Car batteries are the strong, silent member of the automotive team. They do their job regardless of heat, cold weather and the drivers who demand so much of them. While a battery that allows a car to start at the first turn of the key is a joyful thing, it doesn’t last forever.
In fact, depending on where you live and how you drive, the condition of your charging system, and a number of other factors, a battery lasts about five years on average. And when it does give out, there’s generally no sign of trouble — your car just dies.
While the lead-acid car battery hasn’t changed much in the last 100 years, it’s still a difficult part of the car to check during routine maintenance. Simple battery testers can’t, at this time, muddle through the chemical complexity of what goes on in a battery. Instead, they provide a sort of snapshot of the battery at the time it’s being tested — without the context of the battery’s chemical composition before or after the test.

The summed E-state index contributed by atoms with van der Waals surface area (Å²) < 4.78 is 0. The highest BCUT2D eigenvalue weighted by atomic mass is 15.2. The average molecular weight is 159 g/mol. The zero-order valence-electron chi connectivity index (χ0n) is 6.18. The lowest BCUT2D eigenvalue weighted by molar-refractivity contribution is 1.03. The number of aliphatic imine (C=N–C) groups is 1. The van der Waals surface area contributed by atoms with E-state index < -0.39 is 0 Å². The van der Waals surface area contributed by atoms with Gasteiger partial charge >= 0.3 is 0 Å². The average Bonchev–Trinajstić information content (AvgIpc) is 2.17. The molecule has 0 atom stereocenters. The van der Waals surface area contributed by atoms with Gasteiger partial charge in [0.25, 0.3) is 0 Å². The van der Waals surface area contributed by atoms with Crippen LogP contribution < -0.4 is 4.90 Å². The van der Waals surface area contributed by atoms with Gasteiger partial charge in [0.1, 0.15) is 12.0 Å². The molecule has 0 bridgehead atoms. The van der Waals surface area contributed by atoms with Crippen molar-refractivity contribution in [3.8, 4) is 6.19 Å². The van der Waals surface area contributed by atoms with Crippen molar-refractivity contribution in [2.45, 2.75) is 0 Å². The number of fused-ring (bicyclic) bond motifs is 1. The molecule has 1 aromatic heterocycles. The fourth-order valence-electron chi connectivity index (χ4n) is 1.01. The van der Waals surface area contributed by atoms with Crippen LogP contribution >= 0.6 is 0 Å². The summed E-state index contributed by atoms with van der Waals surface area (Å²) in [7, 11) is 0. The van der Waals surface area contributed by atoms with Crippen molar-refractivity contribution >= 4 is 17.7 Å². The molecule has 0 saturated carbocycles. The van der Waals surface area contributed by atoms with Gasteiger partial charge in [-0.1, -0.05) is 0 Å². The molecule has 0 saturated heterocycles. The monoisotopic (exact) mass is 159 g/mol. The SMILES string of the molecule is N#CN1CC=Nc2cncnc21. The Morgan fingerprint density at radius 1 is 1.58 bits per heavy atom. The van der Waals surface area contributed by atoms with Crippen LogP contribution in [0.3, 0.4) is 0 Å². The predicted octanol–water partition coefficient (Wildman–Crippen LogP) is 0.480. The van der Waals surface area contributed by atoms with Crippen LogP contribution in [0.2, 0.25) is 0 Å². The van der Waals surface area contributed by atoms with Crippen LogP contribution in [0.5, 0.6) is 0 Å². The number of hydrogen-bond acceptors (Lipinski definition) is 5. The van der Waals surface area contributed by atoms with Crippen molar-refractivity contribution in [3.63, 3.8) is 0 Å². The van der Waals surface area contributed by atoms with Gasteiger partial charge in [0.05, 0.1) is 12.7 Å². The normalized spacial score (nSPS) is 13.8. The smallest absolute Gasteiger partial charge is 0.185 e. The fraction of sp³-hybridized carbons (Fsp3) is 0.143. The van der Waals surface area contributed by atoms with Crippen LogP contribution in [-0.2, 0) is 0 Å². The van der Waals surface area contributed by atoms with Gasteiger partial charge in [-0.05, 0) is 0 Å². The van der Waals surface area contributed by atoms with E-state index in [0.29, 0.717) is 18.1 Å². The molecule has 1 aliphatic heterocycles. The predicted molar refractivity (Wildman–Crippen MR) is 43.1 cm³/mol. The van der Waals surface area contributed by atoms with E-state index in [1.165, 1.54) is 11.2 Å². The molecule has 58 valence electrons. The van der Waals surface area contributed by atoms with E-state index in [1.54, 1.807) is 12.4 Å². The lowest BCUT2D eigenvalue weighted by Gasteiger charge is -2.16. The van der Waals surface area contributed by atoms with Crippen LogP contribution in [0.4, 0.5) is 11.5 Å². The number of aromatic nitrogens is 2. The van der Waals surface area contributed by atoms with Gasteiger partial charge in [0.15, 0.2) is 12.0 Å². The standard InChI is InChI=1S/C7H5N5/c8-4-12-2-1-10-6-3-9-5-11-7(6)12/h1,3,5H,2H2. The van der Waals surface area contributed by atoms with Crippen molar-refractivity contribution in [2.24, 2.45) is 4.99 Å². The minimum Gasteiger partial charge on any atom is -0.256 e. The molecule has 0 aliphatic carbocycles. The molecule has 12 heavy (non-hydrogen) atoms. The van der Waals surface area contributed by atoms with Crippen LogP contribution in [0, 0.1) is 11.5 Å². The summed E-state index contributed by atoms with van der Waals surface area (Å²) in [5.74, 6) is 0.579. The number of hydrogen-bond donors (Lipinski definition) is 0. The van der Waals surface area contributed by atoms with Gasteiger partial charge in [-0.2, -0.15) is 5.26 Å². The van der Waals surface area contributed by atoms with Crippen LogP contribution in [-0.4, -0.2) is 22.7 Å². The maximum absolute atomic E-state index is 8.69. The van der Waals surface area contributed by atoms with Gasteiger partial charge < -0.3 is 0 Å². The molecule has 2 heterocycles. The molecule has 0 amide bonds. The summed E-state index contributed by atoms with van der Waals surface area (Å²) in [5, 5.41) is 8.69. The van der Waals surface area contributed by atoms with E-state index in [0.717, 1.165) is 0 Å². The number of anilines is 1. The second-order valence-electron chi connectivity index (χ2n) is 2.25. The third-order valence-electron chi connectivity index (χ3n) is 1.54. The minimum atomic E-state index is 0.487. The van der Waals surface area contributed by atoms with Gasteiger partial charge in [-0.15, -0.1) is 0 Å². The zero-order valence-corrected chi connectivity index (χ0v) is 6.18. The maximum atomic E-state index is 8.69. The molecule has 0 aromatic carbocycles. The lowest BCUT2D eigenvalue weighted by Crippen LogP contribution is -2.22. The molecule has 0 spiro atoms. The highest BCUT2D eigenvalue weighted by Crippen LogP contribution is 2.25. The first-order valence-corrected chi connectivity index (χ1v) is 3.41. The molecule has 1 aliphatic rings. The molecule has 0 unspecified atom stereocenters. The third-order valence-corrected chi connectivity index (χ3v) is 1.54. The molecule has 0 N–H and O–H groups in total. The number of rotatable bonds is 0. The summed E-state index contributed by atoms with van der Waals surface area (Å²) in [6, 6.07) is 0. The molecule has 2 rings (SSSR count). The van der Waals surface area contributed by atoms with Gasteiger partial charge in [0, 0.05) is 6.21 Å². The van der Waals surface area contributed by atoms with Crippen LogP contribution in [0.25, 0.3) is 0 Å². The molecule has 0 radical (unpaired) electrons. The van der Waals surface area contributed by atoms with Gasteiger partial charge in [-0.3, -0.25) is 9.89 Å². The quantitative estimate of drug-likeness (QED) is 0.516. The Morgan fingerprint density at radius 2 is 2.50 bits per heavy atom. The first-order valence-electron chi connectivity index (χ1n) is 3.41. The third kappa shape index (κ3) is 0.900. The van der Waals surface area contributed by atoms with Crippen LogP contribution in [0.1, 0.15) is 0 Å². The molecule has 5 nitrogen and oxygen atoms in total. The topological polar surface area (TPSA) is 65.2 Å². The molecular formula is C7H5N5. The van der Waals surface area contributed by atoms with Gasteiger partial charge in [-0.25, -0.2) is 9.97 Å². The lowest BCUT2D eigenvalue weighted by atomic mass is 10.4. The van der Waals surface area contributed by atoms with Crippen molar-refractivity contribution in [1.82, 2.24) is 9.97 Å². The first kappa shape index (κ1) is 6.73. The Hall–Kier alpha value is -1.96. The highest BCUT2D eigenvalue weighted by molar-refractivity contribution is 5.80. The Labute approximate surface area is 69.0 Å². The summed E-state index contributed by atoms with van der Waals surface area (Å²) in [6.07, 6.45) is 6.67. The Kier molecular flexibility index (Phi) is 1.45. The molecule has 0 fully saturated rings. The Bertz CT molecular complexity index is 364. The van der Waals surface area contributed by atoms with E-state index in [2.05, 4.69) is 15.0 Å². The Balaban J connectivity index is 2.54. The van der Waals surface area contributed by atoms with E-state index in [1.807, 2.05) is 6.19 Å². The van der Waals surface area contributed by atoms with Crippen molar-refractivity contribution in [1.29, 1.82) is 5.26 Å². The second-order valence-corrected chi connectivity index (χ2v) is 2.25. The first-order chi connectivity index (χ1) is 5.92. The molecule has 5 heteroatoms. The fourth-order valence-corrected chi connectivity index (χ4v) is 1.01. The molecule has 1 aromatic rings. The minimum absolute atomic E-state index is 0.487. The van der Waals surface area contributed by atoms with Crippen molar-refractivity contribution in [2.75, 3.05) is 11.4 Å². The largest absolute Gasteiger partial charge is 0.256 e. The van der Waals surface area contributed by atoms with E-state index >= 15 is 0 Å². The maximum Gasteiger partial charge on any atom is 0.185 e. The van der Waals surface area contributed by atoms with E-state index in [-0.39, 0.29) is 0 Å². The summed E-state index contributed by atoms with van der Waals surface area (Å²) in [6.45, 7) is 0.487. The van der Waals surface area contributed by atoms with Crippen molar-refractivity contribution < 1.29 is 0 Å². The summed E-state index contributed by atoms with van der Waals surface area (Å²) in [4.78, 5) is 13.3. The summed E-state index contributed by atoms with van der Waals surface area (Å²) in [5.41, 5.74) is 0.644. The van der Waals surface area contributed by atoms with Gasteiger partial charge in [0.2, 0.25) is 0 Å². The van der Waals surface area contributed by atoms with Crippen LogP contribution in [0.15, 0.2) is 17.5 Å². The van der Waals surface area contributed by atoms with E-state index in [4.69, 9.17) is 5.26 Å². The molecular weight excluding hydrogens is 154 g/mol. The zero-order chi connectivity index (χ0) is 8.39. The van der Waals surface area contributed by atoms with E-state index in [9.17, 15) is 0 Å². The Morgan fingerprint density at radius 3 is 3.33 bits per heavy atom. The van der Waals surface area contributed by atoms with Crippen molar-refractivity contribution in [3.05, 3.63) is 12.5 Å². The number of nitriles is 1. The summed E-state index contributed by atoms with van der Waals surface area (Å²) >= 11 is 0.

So, the rule of thumb is simple for battery replacement: You have approximately five years before the battery will theoretically begin its slide from chemical powerhouse to a chemical paperweight. At the five-year mark, we will start testing, and possibly detect a problem, before it’s too late.
But due to the nature of the chemical cocktail inside any battery, it may give out before the five-year mark, or maybe it will last for several more years. So, you have to ask yourself, “Do you feel lucky?”